Oh and 8% annual return on an investment product? I would love to see that.


        September 13, 2013 at 5:54 pm

      • This where understanding financial principles, particularly as they relate to investments, is important. Most people grossly underestimate the power of time when it comes to investing, and the mortgage example is a perfect example. Many people have the same idea as you: when I’ve paid off my debts, I can start saving. But if you take a closer look at the numbers, that’s not a winning proposition.

        Assume you have a $100,000 30-year fixed-rate mortgage at 3.5%. This costs you $449.04 per month; we will ignore property tax and homeowner’s insurance costs because you will continue paying for those things after the mortgage has been paid off. If you decide to pay an additional $100 each month against the principal balance, you will pay off your mortgage in 261 months – or just under 22 years. If you invest that money instead – ideally in a tax-deferred vehicle like a 401(k) – you will EARN 22 years of interest on those funds. An 8% rate of return is typically used for planning purposes because that represents the historical average market return on a blended portfolio of stocks and bonds. Assuming this rate, you would have $69,968.10 in your account after 22 years.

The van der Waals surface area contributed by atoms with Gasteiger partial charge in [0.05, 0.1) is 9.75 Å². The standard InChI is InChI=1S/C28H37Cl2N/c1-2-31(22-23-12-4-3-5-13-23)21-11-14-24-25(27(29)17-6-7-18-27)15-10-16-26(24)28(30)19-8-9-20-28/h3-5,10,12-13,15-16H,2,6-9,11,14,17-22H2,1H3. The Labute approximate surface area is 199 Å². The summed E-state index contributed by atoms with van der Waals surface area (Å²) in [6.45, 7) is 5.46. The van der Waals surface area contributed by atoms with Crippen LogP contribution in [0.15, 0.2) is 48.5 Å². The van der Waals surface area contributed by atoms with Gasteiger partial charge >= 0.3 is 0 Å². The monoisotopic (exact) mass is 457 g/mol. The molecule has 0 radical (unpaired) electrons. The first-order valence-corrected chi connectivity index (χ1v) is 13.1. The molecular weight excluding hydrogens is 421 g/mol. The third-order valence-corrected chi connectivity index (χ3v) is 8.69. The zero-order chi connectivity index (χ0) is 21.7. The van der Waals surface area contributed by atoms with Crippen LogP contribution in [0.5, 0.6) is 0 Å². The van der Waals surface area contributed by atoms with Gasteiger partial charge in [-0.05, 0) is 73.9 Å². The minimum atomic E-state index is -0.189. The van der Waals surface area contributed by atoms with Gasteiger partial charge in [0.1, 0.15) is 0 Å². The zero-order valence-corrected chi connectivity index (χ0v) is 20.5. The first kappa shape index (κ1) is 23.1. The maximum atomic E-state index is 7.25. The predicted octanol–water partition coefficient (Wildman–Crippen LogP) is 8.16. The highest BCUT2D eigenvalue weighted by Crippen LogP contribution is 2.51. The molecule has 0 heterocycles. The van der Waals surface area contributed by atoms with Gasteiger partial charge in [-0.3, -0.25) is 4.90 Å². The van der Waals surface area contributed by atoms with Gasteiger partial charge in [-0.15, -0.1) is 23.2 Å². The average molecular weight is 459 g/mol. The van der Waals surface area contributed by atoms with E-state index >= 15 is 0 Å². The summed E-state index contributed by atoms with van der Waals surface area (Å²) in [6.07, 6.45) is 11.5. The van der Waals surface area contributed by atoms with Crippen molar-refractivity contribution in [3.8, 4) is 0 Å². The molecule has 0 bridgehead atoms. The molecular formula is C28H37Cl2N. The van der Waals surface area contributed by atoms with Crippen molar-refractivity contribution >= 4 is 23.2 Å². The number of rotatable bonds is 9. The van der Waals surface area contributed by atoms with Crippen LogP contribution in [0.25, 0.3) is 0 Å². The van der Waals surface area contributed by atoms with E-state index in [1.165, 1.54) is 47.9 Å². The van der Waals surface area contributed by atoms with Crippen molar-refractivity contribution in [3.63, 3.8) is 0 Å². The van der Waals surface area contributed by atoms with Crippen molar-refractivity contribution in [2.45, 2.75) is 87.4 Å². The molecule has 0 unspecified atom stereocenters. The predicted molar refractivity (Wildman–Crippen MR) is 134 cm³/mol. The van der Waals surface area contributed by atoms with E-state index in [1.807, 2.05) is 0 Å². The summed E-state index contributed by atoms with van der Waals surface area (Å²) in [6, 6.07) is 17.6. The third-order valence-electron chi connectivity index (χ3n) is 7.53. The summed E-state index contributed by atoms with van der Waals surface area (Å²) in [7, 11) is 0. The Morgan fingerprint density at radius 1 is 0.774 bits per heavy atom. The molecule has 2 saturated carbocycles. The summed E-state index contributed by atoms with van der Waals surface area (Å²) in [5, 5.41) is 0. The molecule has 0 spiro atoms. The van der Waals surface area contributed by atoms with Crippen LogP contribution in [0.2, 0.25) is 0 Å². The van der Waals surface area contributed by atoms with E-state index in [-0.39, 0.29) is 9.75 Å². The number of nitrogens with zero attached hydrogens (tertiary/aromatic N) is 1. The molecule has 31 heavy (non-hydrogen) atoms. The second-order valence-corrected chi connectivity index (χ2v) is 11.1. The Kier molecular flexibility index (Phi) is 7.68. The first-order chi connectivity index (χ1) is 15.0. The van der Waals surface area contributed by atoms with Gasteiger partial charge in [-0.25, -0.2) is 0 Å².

The question is, can you make up the difference if you start investing AFTER you’ve paid off the mortgage? If you invest the full mortgage payment of $449.04 each month for the next 99 months (the remaining term of the mortgage that you are saving), you will have $62,678.75 in your account at the end of that period. The person who had been investing all along will have $149,035.94 in their account after 30 years, and they only spent an extra $18,355 in interest over the 30 year period to have over DOUBLE the money in their investment account.